The International Football Association Board (IFAB) has extended the five substitution rule for the entirety of next season (2020-21).
(Ed.note: the logical evolution of football allowing for more and more substitutes thus continues. We started with none, now we are here.)
Here is an excerpt from their statement today, which confirmed the extension.
On the basis of this in-depth review, which included stakeholder feedback and an analysis of the impact of COVID-19 on competition calendars, The IFAB Board of Directors has extended the option to competitions scheduled to be completed by 31 July 2021 and to international competitions scheduled to take place in July/August 2021.
This rule was first brought into effect on 8th May, 2020 to help deal with the effects (fatigue, injuries, etc) of congested schedules after three months of no football (and just a little bit of training) due to COVID-19. The rule will continue to exist exactly as before: 5 substitutes will be allowed but only three chances (excluding the half-time break) to make changes.
Also as before, the decision to enjoy the benefit of this rule will be up to each league’s own discretion. IFAB have simply made the option available, though it’s surely going to be adopted just as widely as it is now.
The rationale behind extending the rule is that teams will only get a small break between the end of this season and the start of next season. This season is officially set to end on 23rd August (Champions League final) while leagues such as Premier League are set to start soon after in mid-September.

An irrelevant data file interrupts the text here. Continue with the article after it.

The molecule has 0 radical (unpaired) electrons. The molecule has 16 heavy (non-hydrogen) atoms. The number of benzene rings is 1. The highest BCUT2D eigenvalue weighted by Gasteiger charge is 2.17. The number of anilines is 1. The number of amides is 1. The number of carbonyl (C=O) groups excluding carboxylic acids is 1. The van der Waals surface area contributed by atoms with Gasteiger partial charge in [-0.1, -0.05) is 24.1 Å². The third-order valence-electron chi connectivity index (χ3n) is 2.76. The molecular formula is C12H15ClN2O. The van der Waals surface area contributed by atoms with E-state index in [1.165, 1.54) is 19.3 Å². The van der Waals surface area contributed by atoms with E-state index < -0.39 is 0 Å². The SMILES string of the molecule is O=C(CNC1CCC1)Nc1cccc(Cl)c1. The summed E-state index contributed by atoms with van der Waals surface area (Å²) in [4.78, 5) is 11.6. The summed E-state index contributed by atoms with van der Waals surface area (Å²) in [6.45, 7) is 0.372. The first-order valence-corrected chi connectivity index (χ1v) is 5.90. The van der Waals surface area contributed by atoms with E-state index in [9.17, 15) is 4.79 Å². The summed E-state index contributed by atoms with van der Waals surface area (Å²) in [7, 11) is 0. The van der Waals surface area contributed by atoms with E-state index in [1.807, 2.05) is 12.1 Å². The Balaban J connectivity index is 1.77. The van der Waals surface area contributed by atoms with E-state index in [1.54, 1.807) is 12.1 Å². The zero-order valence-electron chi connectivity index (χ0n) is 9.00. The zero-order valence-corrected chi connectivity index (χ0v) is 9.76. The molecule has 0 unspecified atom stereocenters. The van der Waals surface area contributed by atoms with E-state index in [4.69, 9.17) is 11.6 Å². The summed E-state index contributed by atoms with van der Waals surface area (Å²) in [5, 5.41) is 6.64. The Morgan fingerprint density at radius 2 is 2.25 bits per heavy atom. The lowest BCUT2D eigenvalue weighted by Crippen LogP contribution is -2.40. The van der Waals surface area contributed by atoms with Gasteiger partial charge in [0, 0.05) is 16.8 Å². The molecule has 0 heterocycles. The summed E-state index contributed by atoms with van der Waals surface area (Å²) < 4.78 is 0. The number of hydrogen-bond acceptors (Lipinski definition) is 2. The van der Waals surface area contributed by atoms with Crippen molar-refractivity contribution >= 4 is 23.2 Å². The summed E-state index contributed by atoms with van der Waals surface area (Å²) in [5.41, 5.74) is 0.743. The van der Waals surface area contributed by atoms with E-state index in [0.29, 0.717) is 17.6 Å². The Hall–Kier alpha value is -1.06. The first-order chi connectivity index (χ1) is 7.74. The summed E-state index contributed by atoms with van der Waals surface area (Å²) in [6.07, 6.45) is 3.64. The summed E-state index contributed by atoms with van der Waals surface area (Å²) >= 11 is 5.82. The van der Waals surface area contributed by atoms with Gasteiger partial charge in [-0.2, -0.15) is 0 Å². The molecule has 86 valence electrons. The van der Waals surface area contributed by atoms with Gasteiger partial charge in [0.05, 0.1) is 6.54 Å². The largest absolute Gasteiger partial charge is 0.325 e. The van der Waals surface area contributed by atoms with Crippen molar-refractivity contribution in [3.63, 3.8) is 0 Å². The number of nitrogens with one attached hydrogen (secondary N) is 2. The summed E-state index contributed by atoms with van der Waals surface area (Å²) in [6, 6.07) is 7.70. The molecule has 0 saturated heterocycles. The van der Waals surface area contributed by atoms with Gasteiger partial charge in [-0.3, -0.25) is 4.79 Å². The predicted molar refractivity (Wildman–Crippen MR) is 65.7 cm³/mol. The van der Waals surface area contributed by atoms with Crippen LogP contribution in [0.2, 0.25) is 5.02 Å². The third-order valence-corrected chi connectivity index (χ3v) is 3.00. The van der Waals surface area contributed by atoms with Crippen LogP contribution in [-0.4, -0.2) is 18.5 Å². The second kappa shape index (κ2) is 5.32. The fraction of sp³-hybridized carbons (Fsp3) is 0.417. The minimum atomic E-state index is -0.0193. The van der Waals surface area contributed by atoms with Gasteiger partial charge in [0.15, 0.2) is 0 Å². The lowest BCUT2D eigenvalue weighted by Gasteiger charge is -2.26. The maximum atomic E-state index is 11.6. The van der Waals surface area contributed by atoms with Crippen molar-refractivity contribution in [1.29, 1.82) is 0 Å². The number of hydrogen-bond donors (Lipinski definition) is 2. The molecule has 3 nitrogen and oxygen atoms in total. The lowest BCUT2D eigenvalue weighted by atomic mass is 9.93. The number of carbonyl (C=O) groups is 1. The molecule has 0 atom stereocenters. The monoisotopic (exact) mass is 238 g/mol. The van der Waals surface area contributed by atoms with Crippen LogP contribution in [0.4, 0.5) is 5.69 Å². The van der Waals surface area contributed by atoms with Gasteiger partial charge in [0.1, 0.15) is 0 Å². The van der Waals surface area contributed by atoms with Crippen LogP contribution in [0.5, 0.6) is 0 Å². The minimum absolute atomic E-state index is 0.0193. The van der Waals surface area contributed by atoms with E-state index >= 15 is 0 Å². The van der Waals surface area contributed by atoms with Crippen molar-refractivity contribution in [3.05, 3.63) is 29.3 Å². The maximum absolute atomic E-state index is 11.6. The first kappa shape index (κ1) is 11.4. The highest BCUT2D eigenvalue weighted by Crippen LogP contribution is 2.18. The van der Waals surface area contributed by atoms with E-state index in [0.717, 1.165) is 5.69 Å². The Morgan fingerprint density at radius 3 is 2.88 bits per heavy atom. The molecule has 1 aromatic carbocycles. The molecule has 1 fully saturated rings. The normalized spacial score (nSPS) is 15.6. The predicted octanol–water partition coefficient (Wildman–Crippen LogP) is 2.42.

Another reason is the fixture congestion. Since the 2020-21 season is starting more than a month later than usual, it likely will have more games cramped together to make sure that following season (2021-22) starts on time.
For (big) clubs with good depth (in terms of absolute or relative quality to starters) this is certainly great news, allowing better use of said depth to ensure not only that players stay fit, but to change in games in their favour, such as Frank Lampard’s triple substitution at half time against Leicester City in the FA Cup. For (small) clubs who don't quite enjoy such luxuries of squad depth, this won’t be as beneficial and could put them as a disadvantage when compared to opponents.
Chelsea, who pushed the Premier League to expand the bench as well (to 9), should be quite happy with the extension of this rule, with the likes of Timo Werner and Hakim Ziyech already signed, and probably more coming in as well.